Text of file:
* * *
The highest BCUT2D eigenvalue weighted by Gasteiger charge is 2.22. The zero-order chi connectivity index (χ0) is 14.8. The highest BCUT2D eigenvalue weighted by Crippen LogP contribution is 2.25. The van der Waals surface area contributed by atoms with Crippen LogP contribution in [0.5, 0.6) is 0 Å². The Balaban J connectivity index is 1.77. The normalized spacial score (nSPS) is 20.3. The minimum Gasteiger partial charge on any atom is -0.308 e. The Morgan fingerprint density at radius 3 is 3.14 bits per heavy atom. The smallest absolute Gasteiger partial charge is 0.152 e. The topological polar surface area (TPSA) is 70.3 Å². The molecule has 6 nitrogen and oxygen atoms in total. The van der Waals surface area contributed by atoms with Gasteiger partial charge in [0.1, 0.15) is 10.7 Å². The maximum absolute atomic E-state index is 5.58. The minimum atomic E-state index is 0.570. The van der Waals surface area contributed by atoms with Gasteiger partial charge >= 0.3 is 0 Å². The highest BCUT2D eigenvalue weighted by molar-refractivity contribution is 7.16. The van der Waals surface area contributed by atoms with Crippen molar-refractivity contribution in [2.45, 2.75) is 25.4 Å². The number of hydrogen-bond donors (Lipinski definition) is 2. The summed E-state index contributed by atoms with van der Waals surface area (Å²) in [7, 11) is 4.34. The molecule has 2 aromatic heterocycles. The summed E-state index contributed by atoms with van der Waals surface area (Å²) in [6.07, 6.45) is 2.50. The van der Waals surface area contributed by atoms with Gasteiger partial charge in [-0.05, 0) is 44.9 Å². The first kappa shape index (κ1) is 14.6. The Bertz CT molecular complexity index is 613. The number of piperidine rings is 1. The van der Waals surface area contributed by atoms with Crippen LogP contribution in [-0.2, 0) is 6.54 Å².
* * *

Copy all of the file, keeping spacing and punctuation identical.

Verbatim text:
The highest BCUT2D eigenvalue weighted by Gasteiger charge is 2.22. The zero-order chi connectivity index (χ0) is 14.8. The highest BCUT2D eigenvalue weighted by Crippen LogP contribution is 2.25. The van der Waals surface area contributed by atoms with Crippen LogP contribution in [0.5, 0.6) is 0 Å². The Balaban J connectivity index is 1.77. The normalized spacial score (nSPS) is 20.3. The minimum Gasteiger partial charge on any atom is -0.308 e. The Morgan fingerprint density at radius 3 is 3.14 bits per heavy atom. The smallest absolute Gasteiger partial charge is 0.152 e. The topological polar surface area (TPSA) is 70.3 Å². The molecule has 6 nitrogen and oxygen atoms in total. The van der Waals surface area contributed by atoms with Gasteiger partial charge in [0.1, 0.15) is 10.7 Å². The maximum absolute atomic E-state index is 5.58. The minimum atomic E-state index is 0.570. The van der Waals surface area contributed by atoms with Gasteiger partial charge >= 0.3 is 0 Å². The highest BCUT2D eigenvalue weighted by molar-refractivity contribution is 7.16. The van der Waals surface area contributed by atoms with Crippen molar-refractivity contribution in [2.45, 2.75) is 25.4 Å². The number of hydrogen-bond donors (Lipinski definition) is 2. The summed E-state index contributed by atoms with van der Waals surface area (Å²) in [7, 11) is 4.34. The molecule has 2 aromatic heterocycles. The summed E-state index contributed by atoms with van der Waals surface area (Å²) in [6.07, 6.45) is 2.50. The van der Waals surface area contributed by atoms with Gasteiger partial charge in [-0.05, 0) is 44.9 Å². The first kappa shape index (κ1) is 14.6. The Bertz CT molecular complexity index is 613. The number of piperidine rings is 1. The van der Waals surface area contributed by atoms with Crippen LogP contribution in [-0.2, 0) is 6.54 Å².